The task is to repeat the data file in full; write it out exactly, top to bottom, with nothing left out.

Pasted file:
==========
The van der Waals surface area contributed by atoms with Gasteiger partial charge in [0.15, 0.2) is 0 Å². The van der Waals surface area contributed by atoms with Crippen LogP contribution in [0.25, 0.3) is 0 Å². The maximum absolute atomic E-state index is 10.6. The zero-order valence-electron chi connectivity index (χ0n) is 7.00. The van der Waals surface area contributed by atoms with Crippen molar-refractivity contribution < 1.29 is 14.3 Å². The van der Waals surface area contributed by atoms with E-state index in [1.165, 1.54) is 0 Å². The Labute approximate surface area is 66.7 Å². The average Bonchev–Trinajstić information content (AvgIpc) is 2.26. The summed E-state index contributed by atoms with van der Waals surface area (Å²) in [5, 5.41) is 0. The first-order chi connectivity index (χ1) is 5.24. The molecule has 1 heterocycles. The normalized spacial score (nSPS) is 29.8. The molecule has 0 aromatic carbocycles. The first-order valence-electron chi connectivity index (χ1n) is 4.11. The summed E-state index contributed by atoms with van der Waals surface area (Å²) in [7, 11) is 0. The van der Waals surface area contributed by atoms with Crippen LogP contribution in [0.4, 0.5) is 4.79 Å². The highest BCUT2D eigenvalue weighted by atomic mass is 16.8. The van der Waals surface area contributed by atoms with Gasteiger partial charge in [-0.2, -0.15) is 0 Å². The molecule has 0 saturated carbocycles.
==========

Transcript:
The van der Waals surface area contributed by atoms with Gasteiger partial charge in [0.15, 0.2) is 0 Å². The van der Waals surface area contributed by atoms with Crippen LogP contribution in [0.25, 0.3) is 0 Å². The maximum absolute atomic E-state index is 10.6. The zero-order valence-electron chi connectivity index (χ0n) is 7.00. The van der Waals surface area contributed by atoms with Crippen molar-refractivity contribution < 1.29 is 14.3 Å². The van der Waals surface area contributed by atoms with E-state index in [1.165, 1.54) is 0 Å². The Labute approximate surface area is 66.7 Å². The average Bonchev–Trinajstić information content (AvgIpc) is 2.26. The summed E-state index contributed by atoms with van der Waals surface area (Å²) in [5, 5.41) is 0. The first-order chi connectivity index (χ1) is 5.24. The molecule has 1 heterocycles. The normalized spacial score (nSPS) is 29.8. The molecule has 0 aromatic carbocycles. The first-order valence-electron chi connectivity index (χ1n) is 4.11. The summed E-state index contributed by atoms with van der Waals surface area (Å²) in [7, 11) is 0. The van der Waals surface area contributed by atoms with Crippen LogP contribution in [0.4, 0.5) is 4.79 Å². The highest BCUT2D eigenvalue weighted by atomic mass is 16.8. The van der Waals surface area contributed by atoms with Gasteiger partial charge in [-0.2, -0.15) is 0 Å². The molecule has 0 saturated carbocycles.